Tight junctions restrict the flow of ions and aqueous molecules between cells by forming a selective barrier to the paracellular pathway. Permeability of the tight junctional barrier is determined by claudins. 4 Since the novel discovery of claudins by Tsukita and his colleagues, claudin family members have been found to play critical roles in maintaining the integrity of epithelial and endothelial tight junctions. 57 To date, 24 members of this gene family have been identified. The claudin family form complex patterns in various organs, with distinct expression patterns in a tissue-specific and cell type–specific manner. 1,810 Moreover, claudins regulate the ion- and size-selective pores through cell barriers and therefore influence paracellular charge selectivity. 11  
Since specific markers for corneal endothelial cells have not been identified, the combination of claudin subtype expression may be used as corneal endothelial cell marker(s). Previous studies have revealed the claudin subtypes of human corneal epithelium. 1215 However, the subtypes of claudin in corneal endothelium have not been reported. In this study, we determined the expression pattern of claudin subtypes, and we also analyzed the functional role of claudin-10b in human corneal endothelium. 
Materials and Methods
Human Corneal Tissue Preparation
Human corneas were obtained from Sight Life (Seattle, WA) and preserved for experiments in Optisol-GS (Bausch & Lomb, Rochester, NY) at 4°C after central corneal buttons were used for transplantation. The donor was a 65-year-old male, and the preservation time was less than 10 days. The corneal rim tissue was placed under a stereoscopic microscope (MZ16; Leica Microsystems, Wetzlar, Germany) with the endothelium side up, and the endothelium and Descemet's membrane were carefully dissected from the cornea along Schwalbe's line. The stripped corneal endothelium was fixed with 4% paraformaldehyde (PFA) and preserved at 4°C for immunohistochemical staining. Some tissue samples were used for RNA extraction. Next, conjunctiva and excess cornea were surgically removed from the rest of the corneoscleral rim. Corneal epithelium was totally isolated by treatment with Dispase II (1.2 U/mL in Dulbecco's modified Eagle medium [DMEM]/F-12; Roche, Basel, Switzerland) in a 35-mm dish (Iwaki, Tokyo, Japan) for 1 hour at 37°C, followed by dissociation using a Cell Scraper (Iwaki) for RNA extraction. The remaining corneal stroma was cut into small pieces and digested, and then placed in 0.1 mg/mL collagenase type IA (Sigma-Aldrich, Dorset, UK) in basal culture medium DMEM/F-12 (Life Technologies Corporation, Carlsbad, CA). The tissue was incubated overnight (37.0°C, 5% CO2, 95% humidity) and filtered through a 40-μm mesh (Cell Strainer; BD Biosciences, San Jose, CA) to remove the remnants of any undigested tissue. The extracted stromal cells were used for RNA extraction.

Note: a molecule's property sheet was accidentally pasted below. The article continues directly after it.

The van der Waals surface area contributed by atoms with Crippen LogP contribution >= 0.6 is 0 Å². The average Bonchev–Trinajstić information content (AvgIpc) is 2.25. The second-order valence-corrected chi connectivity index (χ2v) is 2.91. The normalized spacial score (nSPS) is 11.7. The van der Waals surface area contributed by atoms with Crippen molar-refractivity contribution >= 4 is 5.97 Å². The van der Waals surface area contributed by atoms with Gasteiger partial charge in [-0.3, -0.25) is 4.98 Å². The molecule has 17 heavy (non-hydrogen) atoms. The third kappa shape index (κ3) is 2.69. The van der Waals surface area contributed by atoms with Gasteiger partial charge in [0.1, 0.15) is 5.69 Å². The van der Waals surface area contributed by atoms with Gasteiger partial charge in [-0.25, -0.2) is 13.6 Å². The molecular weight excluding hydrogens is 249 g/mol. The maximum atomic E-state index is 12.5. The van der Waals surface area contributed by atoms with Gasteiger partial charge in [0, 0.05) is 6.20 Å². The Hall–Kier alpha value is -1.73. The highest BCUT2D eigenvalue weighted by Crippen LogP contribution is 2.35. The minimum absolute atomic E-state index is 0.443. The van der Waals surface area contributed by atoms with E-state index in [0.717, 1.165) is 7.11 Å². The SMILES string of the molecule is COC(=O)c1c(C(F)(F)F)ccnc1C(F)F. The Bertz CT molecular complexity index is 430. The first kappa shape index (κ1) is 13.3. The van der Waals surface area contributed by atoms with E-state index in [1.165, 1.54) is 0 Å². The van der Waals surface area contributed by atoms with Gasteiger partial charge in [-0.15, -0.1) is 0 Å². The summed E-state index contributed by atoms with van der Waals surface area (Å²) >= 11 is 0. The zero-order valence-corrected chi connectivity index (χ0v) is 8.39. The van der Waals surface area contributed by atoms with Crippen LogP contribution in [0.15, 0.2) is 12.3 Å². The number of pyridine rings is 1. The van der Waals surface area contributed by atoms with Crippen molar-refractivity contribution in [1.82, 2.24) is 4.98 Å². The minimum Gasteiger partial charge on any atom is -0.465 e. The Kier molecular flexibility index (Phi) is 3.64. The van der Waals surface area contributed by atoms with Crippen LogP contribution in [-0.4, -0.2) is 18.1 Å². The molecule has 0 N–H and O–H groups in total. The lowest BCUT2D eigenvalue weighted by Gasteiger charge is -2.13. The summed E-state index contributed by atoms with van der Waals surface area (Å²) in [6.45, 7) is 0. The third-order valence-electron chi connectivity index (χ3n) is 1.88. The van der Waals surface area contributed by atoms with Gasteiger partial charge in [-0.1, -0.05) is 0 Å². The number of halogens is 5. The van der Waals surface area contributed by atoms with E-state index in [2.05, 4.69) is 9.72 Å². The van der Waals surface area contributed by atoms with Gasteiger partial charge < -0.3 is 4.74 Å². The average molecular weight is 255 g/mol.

Our research protocols followed the tenets of the Declaration of Helsinki. The approval of the Keio University Ethics Committee was obtained for the use of human materials for this research. 
RNA Isolation and Reverse Transcription–Polymerase Chain Reaction (RT-PCR)